January 10, 2011 at 03:27 PM · Playing any instrument has the potential to cause injury. Many injuries are from "repetitive motion", others from straining, over-exaggerating. It is difficult for many people to be thinking about how something feels or to choose a good course to fix what is causing discomfort & pain. A good teacher, imo, pays attention to this, and helps you notice what's happening. Many players don't warm up physically w/stretches, or warm up by playing gently & slowly, assessing "how things feel today", before digging in to practice. A novice fiddler I worked w/at camp (after almost a full week in agony) said I should always tell new players that it isn't supposed to HURT from the outset & all the time! She is small-framed & not at all "padded", and was very much in need of a different chin rest & a shoulder rest, just didn't know. // An aside to Smiley: I had that problem briefly. I now think that w/age I have less "marshallow" to my fingertips. The following has helped me a lot, to the point that my fingertips don't feel uncomfortable. 1)Changed to softer strings 2) String height adjustment towards the lower end of the tolerance between string & fingerboard 3) Consciously practicing playing " on the string" instead of "on the fingerboard". My college prof advocated very active finger-pop fingering, but I think that is not good for me now. 4) Playing a little further away from the fingertip (like a 16th of an inch.) Sue

January 10, 2011 at 03:43 PM ·

 it seems to drive a lot of people crazy. :)

January 10, 2011 at 04:30 PM ·

I got eye strain from reading topics like this all the way through...

I can't recommend strongly enough getting professional guidance to posture and frequently.  I was obviously fortunate with my training as a child  so the rudiments of posture were there when I returend - but I still had some errors that had the potential for major injuries with time.  Not only that, things change as you learn more challenging technique.  For example I find sautille bowing  very hard to do without stressing my right shoulder.  If my teacher had not (and continues to) caught that I would surely have developed a serious stress injury.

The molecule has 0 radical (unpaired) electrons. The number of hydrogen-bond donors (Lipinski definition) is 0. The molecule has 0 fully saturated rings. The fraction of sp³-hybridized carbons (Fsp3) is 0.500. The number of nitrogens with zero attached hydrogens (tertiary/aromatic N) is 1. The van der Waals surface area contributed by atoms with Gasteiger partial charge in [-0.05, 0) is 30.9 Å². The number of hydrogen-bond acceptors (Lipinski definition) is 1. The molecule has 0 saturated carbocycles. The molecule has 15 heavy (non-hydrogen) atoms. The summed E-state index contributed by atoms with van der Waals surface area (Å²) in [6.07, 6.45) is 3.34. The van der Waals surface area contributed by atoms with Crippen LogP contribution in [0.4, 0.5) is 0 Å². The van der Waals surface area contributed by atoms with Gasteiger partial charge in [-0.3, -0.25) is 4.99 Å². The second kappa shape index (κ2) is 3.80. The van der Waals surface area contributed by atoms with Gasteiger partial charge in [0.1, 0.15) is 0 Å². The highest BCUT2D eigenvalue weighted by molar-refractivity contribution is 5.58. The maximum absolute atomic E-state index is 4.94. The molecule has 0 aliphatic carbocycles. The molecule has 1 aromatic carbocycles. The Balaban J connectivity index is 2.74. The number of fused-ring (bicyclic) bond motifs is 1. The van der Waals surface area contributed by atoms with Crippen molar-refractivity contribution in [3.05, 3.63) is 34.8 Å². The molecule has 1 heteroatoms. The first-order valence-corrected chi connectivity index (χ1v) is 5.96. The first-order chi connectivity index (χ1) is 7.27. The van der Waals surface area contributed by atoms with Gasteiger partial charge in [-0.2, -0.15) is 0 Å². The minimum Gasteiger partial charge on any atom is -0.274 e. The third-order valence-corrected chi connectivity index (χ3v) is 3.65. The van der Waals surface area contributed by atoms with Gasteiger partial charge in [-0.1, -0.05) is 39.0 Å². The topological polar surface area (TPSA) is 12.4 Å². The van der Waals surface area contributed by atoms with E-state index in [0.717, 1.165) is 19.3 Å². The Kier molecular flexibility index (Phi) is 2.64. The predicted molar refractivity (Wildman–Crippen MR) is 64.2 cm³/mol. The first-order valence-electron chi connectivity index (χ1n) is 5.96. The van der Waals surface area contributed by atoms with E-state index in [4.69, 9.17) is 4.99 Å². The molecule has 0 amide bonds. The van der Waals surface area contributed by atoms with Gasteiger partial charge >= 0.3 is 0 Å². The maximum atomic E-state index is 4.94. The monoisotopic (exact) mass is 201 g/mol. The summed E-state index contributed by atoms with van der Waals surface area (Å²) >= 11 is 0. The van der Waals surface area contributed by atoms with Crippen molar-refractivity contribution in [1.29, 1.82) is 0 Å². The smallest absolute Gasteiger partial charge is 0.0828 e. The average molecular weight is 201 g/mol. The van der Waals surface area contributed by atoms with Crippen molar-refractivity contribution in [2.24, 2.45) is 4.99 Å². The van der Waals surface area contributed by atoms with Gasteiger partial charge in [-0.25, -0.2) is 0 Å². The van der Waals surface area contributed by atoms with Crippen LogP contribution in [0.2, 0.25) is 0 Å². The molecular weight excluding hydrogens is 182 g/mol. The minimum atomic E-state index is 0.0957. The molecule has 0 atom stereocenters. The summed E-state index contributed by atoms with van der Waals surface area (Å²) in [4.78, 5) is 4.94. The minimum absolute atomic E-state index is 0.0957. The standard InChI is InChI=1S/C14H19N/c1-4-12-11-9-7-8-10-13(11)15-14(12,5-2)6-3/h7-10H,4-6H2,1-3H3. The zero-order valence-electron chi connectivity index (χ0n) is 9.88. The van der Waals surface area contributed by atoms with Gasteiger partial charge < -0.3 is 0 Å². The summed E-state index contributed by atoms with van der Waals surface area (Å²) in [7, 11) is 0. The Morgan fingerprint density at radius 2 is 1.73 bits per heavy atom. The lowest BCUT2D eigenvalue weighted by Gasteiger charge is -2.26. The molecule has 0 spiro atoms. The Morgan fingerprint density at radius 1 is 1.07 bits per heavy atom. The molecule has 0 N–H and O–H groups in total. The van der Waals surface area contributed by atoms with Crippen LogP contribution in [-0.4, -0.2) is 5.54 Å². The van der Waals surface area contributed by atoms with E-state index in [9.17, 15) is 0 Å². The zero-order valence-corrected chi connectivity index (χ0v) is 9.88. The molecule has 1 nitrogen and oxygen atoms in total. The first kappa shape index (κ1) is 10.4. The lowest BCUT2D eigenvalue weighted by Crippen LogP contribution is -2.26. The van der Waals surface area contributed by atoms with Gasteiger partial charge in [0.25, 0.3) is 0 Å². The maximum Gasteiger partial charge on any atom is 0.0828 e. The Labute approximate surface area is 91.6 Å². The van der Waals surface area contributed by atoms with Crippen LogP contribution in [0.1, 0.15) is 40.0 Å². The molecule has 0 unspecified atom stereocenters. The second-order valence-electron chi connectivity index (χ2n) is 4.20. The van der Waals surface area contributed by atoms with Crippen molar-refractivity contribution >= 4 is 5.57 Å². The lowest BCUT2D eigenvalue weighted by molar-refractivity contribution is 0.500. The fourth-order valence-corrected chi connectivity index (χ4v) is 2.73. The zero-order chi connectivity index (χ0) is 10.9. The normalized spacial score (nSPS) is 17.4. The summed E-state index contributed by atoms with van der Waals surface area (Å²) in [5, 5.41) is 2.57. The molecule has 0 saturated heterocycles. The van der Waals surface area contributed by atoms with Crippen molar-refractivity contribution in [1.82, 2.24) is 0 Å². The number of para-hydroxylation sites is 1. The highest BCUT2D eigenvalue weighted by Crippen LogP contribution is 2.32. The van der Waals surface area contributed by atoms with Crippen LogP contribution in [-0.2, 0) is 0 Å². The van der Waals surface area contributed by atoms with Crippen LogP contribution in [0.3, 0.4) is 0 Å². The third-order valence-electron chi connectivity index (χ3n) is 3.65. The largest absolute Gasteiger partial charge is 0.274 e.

January 10, 2011 at 06:47 PM ·

I have arthritis in various joints -- I notice it a lot in my hands if I've practiced for extended periods, or try to reach notes that are a bit too much of a stretch.  Fourth finger is coming along, but still gives me fits sometimes.  I'm going to have to see if the fish oil supplement works.

The biggest issue I'm having right now is probably in my shoulders.  I've had shoulder problems for years -- partly repetitive stress injury from several years of unloading heavy pots of nursery stock from trucks when I worked at a garden center, and partly from a lovely one-point landing I made on my shoulder when my horse stumbled and fell back in 1970.  My violin playing has aggrevated the problem.  When I keep my bowing straight it helps the right shoulder, though.  The left shoulder just encourages me to take frequent short breaks while I'm practicing.  I should probably have my shoulders checked out by a physical therapist or an orthopedist, but that wouldn't leave any $$$ for lessons!!  :)

January 10, 2011 at 08:23 PM ·